Roots of Evil

The recent attacks in Paris have triggered the usual expressions of sympathy which inevitably give way to calls for visiting great harm upon those who perpetrate these acts.

The sympathetic responses are, for the most part, sincere yet tempered by the calls for vengeance. In any case, they miss the point.

In the west, with its predominantly Judeo-Christian population, the inevitable attributing of the blame on Islam ensues. There are voices within these faiths that call for peace, but a significant number of the Christian faithful would gladly pull the trigger on a Muslim target, given the opportunity, simply because it is a Muslim target. Yet are shocked and quick to condemn similar behavior on the part of some Muslims.

These attacks, if they are promulgated on an interpretation of the Quran which mandates the elimination of the “Kafir”, or unbelievers, underscore the inherent dangers of religion.

Christianity is not wholly innocent in these matters. They had their Crusades. The difference being at some point the enlightenment took place. Relegating religion to a personal matter; slowly eliminating any dominant religious influence so as to have no place in government.

It took centuries for that to happen, yet I fear we still are plagued with the last vestiges of such influences.

I do not understand the rationale of those that insist on a Judeo-Christian based government here, yet fear a similar religious, albeit Islamic, based government somewhere else. The idea of government, with its inherent ability to impose restrictions on behavior, being based on any religious tenets is frightening.

What would our reaction be to a nuclear armed Islamic state? Abject terror, I have no doubt. Why? Because we fear they would use such power to further their cause.

Isn’t that what some “Christians” among us have urged our government to do?

Either way, it is not good for the world.

Those who call for visiting violence on others by virtue of their beliefs miss the contradiction in such an attitude.

Religion is not the problem or the cause of the problem. It is a tool. Used by some to maintain control. If all religion was taken out of the picture, these things would still happen; with some other motivation to spark them. The conditions are the same, the terms would be different.

Those that deny free and open discourse for all people do so to promote the power of one religion to control their people.  A religion they choose.

The west, through the availability of education (although less and less valued it would seem), has learned to mitigate the influence of religion to control the masses through the power of government.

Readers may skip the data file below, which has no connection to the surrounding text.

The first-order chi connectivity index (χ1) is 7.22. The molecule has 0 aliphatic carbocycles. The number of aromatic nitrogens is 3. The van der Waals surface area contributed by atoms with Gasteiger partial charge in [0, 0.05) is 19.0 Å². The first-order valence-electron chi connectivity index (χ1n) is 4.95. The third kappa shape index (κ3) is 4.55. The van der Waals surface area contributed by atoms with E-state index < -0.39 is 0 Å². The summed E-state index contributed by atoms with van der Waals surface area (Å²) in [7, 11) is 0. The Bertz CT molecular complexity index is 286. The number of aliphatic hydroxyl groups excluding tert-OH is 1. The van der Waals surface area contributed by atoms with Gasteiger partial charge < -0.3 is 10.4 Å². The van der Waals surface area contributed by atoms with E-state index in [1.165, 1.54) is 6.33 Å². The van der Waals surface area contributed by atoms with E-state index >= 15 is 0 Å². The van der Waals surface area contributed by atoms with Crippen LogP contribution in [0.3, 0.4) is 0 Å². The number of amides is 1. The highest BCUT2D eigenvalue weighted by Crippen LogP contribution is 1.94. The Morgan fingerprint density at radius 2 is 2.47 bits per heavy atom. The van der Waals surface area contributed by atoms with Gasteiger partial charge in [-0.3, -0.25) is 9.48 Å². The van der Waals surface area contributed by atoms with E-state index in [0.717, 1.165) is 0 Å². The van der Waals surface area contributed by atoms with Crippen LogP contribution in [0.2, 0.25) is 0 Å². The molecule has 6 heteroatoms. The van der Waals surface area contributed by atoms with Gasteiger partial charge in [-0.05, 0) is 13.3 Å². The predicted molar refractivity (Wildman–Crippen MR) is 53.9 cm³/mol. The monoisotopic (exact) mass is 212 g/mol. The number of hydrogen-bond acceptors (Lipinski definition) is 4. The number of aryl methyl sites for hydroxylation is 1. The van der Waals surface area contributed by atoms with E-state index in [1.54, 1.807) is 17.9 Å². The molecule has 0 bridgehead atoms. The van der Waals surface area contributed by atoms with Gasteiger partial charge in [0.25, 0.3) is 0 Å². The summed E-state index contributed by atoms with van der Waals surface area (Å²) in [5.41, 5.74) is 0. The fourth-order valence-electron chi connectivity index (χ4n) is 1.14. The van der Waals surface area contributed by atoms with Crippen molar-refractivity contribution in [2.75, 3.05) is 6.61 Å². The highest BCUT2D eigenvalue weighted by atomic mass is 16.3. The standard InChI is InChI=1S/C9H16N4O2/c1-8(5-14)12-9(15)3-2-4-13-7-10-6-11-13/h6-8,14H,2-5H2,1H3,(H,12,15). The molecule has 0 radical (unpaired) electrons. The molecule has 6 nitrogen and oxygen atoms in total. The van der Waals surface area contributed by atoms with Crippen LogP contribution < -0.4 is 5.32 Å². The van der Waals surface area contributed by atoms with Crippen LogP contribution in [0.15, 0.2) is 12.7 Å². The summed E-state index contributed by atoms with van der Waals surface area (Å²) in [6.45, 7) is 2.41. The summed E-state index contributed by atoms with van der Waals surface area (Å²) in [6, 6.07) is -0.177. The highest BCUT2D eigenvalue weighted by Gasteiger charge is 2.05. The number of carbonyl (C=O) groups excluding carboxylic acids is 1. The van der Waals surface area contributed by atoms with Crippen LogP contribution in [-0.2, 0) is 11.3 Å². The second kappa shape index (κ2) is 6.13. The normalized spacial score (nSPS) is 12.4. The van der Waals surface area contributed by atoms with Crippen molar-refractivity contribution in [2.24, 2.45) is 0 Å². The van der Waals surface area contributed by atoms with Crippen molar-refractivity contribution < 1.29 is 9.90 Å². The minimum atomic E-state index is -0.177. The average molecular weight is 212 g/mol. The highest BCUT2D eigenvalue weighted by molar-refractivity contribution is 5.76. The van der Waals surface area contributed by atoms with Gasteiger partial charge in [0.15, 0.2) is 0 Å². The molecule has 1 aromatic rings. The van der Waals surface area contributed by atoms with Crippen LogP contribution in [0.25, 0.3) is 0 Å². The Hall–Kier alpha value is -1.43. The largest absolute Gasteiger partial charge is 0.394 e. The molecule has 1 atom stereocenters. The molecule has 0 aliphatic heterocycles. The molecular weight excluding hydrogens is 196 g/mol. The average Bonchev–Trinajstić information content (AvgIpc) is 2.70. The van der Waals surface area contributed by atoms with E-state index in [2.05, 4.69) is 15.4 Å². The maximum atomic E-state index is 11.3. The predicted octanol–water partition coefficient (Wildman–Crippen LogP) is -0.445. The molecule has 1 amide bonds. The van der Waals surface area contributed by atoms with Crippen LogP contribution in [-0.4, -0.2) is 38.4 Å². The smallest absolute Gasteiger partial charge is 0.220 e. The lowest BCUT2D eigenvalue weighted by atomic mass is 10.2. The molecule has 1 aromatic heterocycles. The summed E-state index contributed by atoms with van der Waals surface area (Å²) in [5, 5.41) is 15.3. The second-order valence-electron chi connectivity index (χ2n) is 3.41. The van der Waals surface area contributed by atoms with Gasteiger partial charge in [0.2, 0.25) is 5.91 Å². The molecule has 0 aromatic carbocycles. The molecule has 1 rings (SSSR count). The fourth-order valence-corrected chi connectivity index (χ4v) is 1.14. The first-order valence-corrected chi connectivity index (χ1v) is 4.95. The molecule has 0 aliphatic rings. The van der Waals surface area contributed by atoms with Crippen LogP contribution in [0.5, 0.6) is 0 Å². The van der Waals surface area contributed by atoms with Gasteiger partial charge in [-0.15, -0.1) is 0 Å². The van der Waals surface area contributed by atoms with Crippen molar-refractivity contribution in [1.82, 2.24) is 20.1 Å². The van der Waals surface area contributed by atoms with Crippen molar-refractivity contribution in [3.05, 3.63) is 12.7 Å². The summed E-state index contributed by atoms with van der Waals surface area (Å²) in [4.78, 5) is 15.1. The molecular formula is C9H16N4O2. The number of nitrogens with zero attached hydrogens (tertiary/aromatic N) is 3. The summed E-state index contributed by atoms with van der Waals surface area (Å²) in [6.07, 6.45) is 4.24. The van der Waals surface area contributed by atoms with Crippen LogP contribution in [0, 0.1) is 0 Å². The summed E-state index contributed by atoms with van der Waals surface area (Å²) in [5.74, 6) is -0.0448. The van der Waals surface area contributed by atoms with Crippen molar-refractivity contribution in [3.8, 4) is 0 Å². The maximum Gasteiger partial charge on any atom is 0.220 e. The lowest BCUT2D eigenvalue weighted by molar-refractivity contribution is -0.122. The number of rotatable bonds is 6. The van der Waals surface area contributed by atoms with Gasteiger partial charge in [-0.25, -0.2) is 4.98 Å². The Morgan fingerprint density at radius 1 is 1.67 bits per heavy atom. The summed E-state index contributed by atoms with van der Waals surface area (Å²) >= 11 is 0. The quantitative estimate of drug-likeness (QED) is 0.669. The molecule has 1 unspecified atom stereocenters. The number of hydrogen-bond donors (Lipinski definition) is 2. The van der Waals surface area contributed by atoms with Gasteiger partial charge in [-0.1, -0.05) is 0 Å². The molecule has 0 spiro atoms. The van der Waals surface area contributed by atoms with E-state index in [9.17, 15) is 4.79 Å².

It is an indisputable fact that the higher the educational level, the less religiosity.

I am not advocating the abolition of religion. I know many sincere believers who temper their faith with reason when it comes to interpretation of writings such as the Bible, the Talmud, and the Quran. I am advocating the application of reason to our response to violence in the name of religion.

Imposing the superiority of one religion over another does not solve the problem, it prolongs it.

If we are unwilling to address the underlying causes of the problem, i.e. poverty, unemployment, lack of education, treatment of women as property, we will forever be combatting the symptoms.

Our acquiescence to the conduct of our allies, such as Saudi Arabia and Israel (heresy I know, however because they are more aligned with the Judeo part does not make them blameless in their denial of civil rights), is a big part of the problem.

The issues here are not as simple as some politicians would have you believe. We do not own the morally superior ground here. These are complex issues, requiring complex solutions which will never happen if we ignore the reality.

It is not the correctness of any one religion that offers a solution, it is the willingness to accept all faiths as entitled to equal treatment.

Faith is not fact. Hold your faith as you see fit, do not deny others the same. If there is such a thing as one true faith, but you were led down the wrong path by parents or guardians or accident of birth, I think an all-powerful god can figure out the quality of your character without resorting to totaling up how many non-believers you tried to kill.

Those who committed these attacks, those who committed the attacks on 9/11, those who insist on imposing their way of life on others are the problem.

I am not naive. These attacks need to be met with sufficient force to stop them. However, the threat or application of force is not the solution to preventing them.

Open access to freedom of expression, freedom of religion, and freedom from religion is the only solution.

Changing someone’s faith, or eradicating such beliefs, cannot be accomplished  with bombs and missiles.

It can only be solved by tolerance, understanding, a willingness to listen

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About Joe Broadmeadow

Joe Broadmeadow retired with the rank of Captain from the East Providence Police Department after serving for 20 years. He is the author of the novels Collision Course, Silenced Justice, and Saving the Last Dragon available on Amazon in print and Kindle. Joe is working o the latest in a series of Josh Williams and Harrison "Hawk" Bennett novels and a sequel to Saving the Last Dragon. In 2014 Joe completed a 2,185 mile thru-hike of the Appalachian Trail
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2 Responses to Roots of Evil

  1. Pingback: Better Way of War: Learning from Star Trek | The Writing of Joe Broadmeadow

  2. You have such a dynamic understanding of things….you see right through the fog.And then you bat it right out of the park.

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